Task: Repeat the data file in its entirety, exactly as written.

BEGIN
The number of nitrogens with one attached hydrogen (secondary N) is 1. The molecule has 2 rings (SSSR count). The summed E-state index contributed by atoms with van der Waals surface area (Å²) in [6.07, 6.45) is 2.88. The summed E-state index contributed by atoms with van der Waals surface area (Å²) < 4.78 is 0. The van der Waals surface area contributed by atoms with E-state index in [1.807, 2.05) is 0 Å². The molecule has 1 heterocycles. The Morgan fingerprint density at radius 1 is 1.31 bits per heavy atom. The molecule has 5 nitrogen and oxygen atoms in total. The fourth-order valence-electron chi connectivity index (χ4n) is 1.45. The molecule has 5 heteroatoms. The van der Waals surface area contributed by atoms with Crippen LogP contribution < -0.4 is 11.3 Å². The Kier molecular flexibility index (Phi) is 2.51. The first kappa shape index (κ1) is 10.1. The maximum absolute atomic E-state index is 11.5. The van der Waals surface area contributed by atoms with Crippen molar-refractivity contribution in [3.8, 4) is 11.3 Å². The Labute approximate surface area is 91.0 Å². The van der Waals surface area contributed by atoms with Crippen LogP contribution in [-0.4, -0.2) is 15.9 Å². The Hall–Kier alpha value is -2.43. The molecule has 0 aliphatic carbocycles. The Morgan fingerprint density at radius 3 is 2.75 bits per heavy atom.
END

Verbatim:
The number of nitrogens with one attached hydrogen (secondary N) is 1. The molecule has 2 rings (SSSR count). The summed E-state index contributed by atoms with van der Waals surface area (Å²) in [6.07, 6.45) is 2.88. The summed E-state index contributed by atoms with van der Waals surface area (Å²) < 4.78 is 0. The van der Waals surface area contributed by atoms with E-state index in [1.807, 2.05) is 0 Å². The molecule has 1 heterocycles. The Morgan fingerprint density at radius 1 is 1.31 bits per heavy atom. The molecule has 5 nitrogen and oxygen atoms in total. The fourth-order valence-electron chi connectivity index (χ4n) is 1.45. The molecule has 5 heteroatoms. The van der Waals surface area contributed by atoms with Crippen LogP contribution < -0.4 is 11.3 Å². The Kier molecular flexibility index (Phi) is 2.51. The first kappa shape index (κ1) is 10.1. The maximum absolute atomic E-state index is 11.5. The van der Waals surface area contributed by atoms with Crippen molar-refractivity contribution in [3.8, 4) is 11.3 Å². The Labute approximate surface area is 91.0 Å². The van der Waals surface area contributed by atoms with Crippen LogP contribution in [-0.4, -0.2) is 15.9 Å². The Hall–Kier alpha value is -2.43. The molecule has 0 aliphatic carbocycles. The Morgan fingerprint density at radius 3 is 2.75 bits per heavy atom.